In my last three novels I’ve deliberately set about exposing a teenage audience to philosophical ideas. Clearly, in doing this, I’m making a couple of assumptions. First, that some teenagers will be interested in reading about things like consciousness, free will and death, and second, that exposing them to the philosophical take on these ideas is a worthwhile thing to do.
The second of these assumptions is by no means obvious. For a great many people, if various discussions I’ve had are any indicator, philosophy represents a sort of pointless indulgence. They see it as little more than a game, in the way chess is a game, where one can while away the hours constructing and defending positions while seeking out weaknesses in the opposing points of view. Ultimately though, comes the claim, nothing is established, no understanding is advanced. Common sense is more than enough to get us through when grappling with questions of ethics or reality, and in the cases where it fails us, so too does philosophy. In essence, philosophy is painted as a marginally acceptable leisure activity, perhaps a reasonable thing to fleetingly dabble in during the pretentious undergraduate years, but nothing more. Grown ups have living to do, and those who fail to move on from vats in brains, zombies and parallel universes, are to be treated with a certain suspicion.
One of the reasons I enjoy introducing philosophy into my teen novels is that I’m pretty sure the view I outlined above is bogus. While I don’t think engagement with philosophy is a necessary part of life, any more than ice skating or reading books are necessary, I think it’s wrong to dismiss the field as unhelpful or unimportant. What’s more, I think it’s tremendously easy to show where the error lies. People who make the case I’ve caricatured above are themselves indulging in a philosophical argument, and as such, they’re not really making a case against philosophy. Rather, they’re making the case that they should be allowed to continue doing their very bad philosophy, untroubled by the challenges of rigorous analysis.
Let’s see if I can justify that claim. While philosophy covers a very broad range of questions and investigations, one of its key drivers is the question of knowledge. What do we mean, when we say we know something, or believe something to be true? Which types of knowledge, if any, are valid? Which of our beliefs should be treated as speculative? How can we go about building more reliable, or perhaps reasonable, models of our world? When models or interpretations compete, is there a way of deciding which is best, or are we forever trapped in a world of accepting any view as valid, so long as it is sincerely held?
It’s through addressing these bigger questions that we come to create systems for analysing our own sets of beliefs and impulses. Try some of these questions on for size: Can conscious experience extend beyond the life of the physical brain (is life after death possible, likely?) Does science tell us about reality, or does it just give us models for dealing with our interpretation of reality? Is there a God, or perhaps many Gods, or are there none? When we say it is wrong to torture children, are we saying it’s wrong because many people find it repulsive, or would it be wrong even if people developed a taste and tolerance for it? If we find a belief useful, is that the same as it being true? What test of truth could there be, other than usefulness?… There would be little problem extending this list for pages, but these few examples should suffice.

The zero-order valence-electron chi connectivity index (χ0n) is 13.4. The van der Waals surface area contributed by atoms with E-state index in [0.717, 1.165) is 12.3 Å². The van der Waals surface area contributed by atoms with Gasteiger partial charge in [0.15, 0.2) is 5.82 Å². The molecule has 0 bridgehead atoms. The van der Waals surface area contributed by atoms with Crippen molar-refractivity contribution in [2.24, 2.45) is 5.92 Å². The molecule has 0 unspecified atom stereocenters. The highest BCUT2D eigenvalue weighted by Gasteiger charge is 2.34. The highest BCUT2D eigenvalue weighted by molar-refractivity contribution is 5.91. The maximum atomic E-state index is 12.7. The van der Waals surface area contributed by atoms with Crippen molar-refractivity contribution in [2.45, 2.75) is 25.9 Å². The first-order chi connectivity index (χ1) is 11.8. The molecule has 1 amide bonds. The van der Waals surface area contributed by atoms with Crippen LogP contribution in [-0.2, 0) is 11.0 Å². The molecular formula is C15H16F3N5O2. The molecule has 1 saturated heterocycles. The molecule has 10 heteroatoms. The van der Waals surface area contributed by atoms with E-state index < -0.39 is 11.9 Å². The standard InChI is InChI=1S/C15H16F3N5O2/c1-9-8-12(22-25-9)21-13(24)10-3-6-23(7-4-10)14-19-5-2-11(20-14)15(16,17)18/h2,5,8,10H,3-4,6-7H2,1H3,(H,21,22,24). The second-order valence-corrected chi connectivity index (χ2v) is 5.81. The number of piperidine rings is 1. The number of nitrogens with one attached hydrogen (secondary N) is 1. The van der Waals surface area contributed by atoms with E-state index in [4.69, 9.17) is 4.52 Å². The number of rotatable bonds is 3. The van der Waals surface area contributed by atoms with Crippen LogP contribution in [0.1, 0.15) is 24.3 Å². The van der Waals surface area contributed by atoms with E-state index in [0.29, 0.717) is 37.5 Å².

Now, here’s the thing. Maybe, for some of the questions above, your honest answer is ‘don’t know, don’t care.’ But I’m betting that most people reading this will have beliefs/opinions on at least some of them. And, I would argue, to have an opinion on these is to hold to a particular philosophical position. What’s more, if you’re going to hold a philosophical position, as most of us do, most of the time, then why object to those who want to ground that position in the best scholarship available? Why not be open to the counter position, the nuance, the implication? Why not, in other words, aspire to a degree of smartness? I think, if you don’t, and you remain obstinately of the view that philosophy is a waste of time, then you sort of lose speaking rights in the argument. If we take some of the hot button topics here, say religion, or cultural diversity, then it seems to me the most unhelpful stance is the one that says, I’m right, they’re wrong, and no, I’m much not interested in discussing the intricacies, because that’s all just waffle.
For teenagers, to return to my target audience, a failure to engage in philosophy runs the very real risk of a generation unable to analyse the cultural assumptions they marinate in. And that becomes a problem in any society where there’s a degree of diversity, because if we can’t dig beneath the fictions we’ve been taught to see as facts, then we’re in a tremendously poor position to assess the stories that other groups bring to the table. In our ignorance, we will be drawn towards the impulse to dismiss that we don’t understand as unworthy. Philosophy isn’t particularly fashionable at the moment, it’s true, but then neither is thinking in general. I’m not sure that’s something we should be altogether proud of. So next time you hear someone, when confronted with a question like ‘do you believe God exists?’ draw a deep breath and then say ‘well, in order to answer that, we’d need to reach an agreement on what we might mean by belief, God, and indeed existence. Not easy questions, pull up chair…’ maybe you should.